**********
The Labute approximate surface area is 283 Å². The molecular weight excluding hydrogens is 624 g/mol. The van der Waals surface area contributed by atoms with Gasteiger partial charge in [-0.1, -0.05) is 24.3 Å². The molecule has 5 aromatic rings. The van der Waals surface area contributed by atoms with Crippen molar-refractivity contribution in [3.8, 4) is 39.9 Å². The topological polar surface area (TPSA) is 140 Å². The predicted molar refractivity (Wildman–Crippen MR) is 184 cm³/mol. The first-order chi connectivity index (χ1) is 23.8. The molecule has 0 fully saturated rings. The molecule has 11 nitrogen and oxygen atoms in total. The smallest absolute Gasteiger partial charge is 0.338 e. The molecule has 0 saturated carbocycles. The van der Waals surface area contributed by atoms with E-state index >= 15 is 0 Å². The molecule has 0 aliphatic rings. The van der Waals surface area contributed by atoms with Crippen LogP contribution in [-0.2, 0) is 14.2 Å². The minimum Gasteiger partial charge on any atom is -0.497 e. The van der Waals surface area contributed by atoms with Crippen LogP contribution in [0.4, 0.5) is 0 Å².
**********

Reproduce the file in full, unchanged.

The Labute approximate surface area is 283 Å². The molecular weight excluding hydrogens is 624 g/mol. The van der Waals surface area contributed by atoms with Gasteiger partial charge in [-0.1, -0.05) is 24.3 Å². The molecule has 5 aromatic rings. The van der Waals surface area contributed by atoms with Crippen molar-refractivity contribution in [3.8, 4) is 39.9 Å². The topological polar surface area (TPSA) is 140 Å². The predicted molar refractivity (Wildman–Crippen MR) is 184 cm³/mol. The first-order chi connectivity index (χ1) is 23.8. The molecule has 0 fully saturated rings. The molecule has 11 nitrogen and oxygen atoms in total. The smallest absolute Gasteiger partial charge is 0.338 e. The molecule has 0 saturated carbocycles. The van der Waals surface area contributed by atoms with E-state index >= 15 is 0 Å². The molecule has 0 aliphatic rings. The van der Waals surface area contributed by atoms with Crippen LogP contribution in [-0.2, 0) is 14.2 Å². The minimum Gasteiger partial charge on any atom is -0.497 e. The van der Waals surface area contributed by atoms with Crippen LogP contribution in [0.4, 0.5) is 0 Å².